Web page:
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Kevin Smith

Tough Challenge Ahead for UK National Lottery

19 August 2004

The U.K. National Lottery Commission said in its report for the year 2003/2004 that ticket sales increased by 1 percent over the previous one-year period--the first such increase in five years. The commission is confident that bigger jackpots and a greater emphasis on the Internet play and newer games will fuel sales further, but it wasn't all good news for the National Lottery.

The lottery will need a near record year in 2004/2005 to reach the same levels of fund raising for good causes in the United Kingdom.

Ticket sales were boosted during the summer months thanks in large part to the lottery's first ever triple-rollover on May 29, which resulted in a sales spike of £68.4 million, plus 27 double-rollovers (more than twice the amount during the previous year). Rollovers are key for the National Lottery because they increase sales by an average of 10 percent.

Nevertheless, Camelot, the sole National Lottery operator, faces an uphill battle. The group raised £10.2 billion for good causes during its first licensing period. If the current sales rate holds, the National Lottery will come up £500 million short.

And while the 1 percent increase was the fist positive turn in more than five years, the total sales of £4.62 billion marked the second lowest full-year sales figure in the 10 years Camelot has been in operation.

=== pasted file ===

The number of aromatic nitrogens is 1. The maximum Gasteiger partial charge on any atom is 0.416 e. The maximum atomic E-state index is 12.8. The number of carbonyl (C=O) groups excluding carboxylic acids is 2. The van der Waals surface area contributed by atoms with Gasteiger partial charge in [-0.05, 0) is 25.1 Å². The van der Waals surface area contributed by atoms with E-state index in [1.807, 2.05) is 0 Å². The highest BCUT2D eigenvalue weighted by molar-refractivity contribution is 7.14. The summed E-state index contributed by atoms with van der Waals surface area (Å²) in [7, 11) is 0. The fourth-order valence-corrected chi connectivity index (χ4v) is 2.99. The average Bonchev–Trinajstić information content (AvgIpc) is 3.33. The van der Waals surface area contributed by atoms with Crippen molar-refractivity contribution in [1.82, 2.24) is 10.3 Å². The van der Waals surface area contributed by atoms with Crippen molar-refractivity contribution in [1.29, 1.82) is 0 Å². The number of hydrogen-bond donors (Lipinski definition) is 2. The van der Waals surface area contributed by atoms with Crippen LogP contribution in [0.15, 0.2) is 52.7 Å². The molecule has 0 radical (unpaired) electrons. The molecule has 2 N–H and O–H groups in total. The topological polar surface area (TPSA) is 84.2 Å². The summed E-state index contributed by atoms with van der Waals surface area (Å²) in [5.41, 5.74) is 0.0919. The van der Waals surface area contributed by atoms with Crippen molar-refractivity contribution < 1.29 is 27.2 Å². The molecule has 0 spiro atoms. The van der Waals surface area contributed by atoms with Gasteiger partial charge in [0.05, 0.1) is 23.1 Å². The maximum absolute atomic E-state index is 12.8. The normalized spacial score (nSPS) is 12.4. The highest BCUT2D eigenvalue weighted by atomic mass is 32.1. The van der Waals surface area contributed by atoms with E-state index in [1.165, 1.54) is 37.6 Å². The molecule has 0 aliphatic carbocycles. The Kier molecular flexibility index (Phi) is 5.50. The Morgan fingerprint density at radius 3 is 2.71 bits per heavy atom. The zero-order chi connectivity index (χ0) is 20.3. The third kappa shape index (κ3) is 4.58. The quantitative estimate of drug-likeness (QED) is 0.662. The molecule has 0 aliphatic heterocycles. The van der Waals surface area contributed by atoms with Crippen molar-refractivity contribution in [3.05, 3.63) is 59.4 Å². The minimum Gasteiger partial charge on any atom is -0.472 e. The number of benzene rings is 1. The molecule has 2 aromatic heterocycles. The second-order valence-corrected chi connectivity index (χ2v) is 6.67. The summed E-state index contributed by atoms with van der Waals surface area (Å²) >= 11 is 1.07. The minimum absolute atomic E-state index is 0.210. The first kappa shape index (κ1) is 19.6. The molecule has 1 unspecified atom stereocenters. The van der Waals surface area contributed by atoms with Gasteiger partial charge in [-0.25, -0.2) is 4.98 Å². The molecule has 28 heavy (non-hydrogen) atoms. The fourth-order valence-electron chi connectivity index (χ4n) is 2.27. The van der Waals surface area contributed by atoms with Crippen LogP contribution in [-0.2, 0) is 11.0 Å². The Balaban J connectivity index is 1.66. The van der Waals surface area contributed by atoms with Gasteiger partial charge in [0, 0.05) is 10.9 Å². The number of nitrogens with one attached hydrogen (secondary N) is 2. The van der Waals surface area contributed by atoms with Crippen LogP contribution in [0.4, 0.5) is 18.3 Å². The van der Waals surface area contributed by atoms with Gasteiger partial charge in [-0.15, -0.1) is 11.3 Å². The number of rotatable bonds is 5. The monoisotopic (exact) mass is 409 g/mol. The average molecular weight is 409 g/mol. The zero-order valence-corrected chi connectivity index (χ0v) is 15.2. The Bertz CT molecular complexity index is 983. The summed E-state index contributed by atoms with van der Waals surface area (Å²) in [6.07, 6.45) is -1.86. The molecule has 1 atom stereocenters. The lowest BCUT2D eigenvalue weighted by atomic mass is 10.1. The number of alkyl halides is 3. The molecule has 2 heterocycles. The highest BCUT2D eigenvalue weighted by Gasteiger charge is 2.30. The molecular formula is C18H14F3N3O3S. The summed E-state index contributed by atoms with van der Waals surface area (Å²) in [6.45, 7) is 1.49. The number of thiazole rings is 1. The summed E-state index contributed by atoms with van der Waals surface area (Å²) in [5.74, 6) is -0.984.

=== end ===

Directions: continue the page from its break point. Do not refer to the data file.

The lottery's biggest challenge could be promoting new games and opening new delivery channels despite British consumers' tendency to stick with what's familiar.

Lotto sales represent 70 percent of total sales for the National Lottery, and when ticket sales drop, they typically aren't offset by increased spending on other games.

In other countries, the report states, lotto sales form less than 50 percent of the lottery portfolio.

British consumers haven't yet warmed to the lottery's attempt to diversify its portfolio of games. Two new games, Scratchcards and Thunderball, have been popular, but the rest of the games combined account for only 8 percent of sales.

A survey of National Lottery players conducted last year showed that 69 percent of them thought there were too many games. (The National Lottery has eight games with 13 draws a week.)

One new game, Lotto Extra, was launched with hopes of creating £50 million jackpots, but the jackpots have hovered around £15 million and seldom go over £20 million.

Jackpots for EuroMillions, the multinational European lottery in which the U.K. National Lottery is a partner, have been disappointingly low as well, but Mark Harris, chief executive of the commission, said the huge jackpots originally expected will come when more jurisdictions get on board.

The National Lottery also hopes to continue developing interactive channels. It has already begun to utilize the Internet, and Commission Chairman Moira Black said an emphasis will be placed this year on mobile games.

Black also gave her staff a vote of confidence entering the challenging year to come

"The continued hard work and efforts of the team at the commission ensures that the National Lottery continues to operate in a well regulated environment," she said in her forward to the report. "This year we celebrate 10 years of the National Lottery and while the market is changing rapidly, we are looking ahead to consider and safeguard its future."

Click here to view the full report.

Tough Challenge Ahead for UK National Lottery is republished from
Kevin Smith
Kevin Smith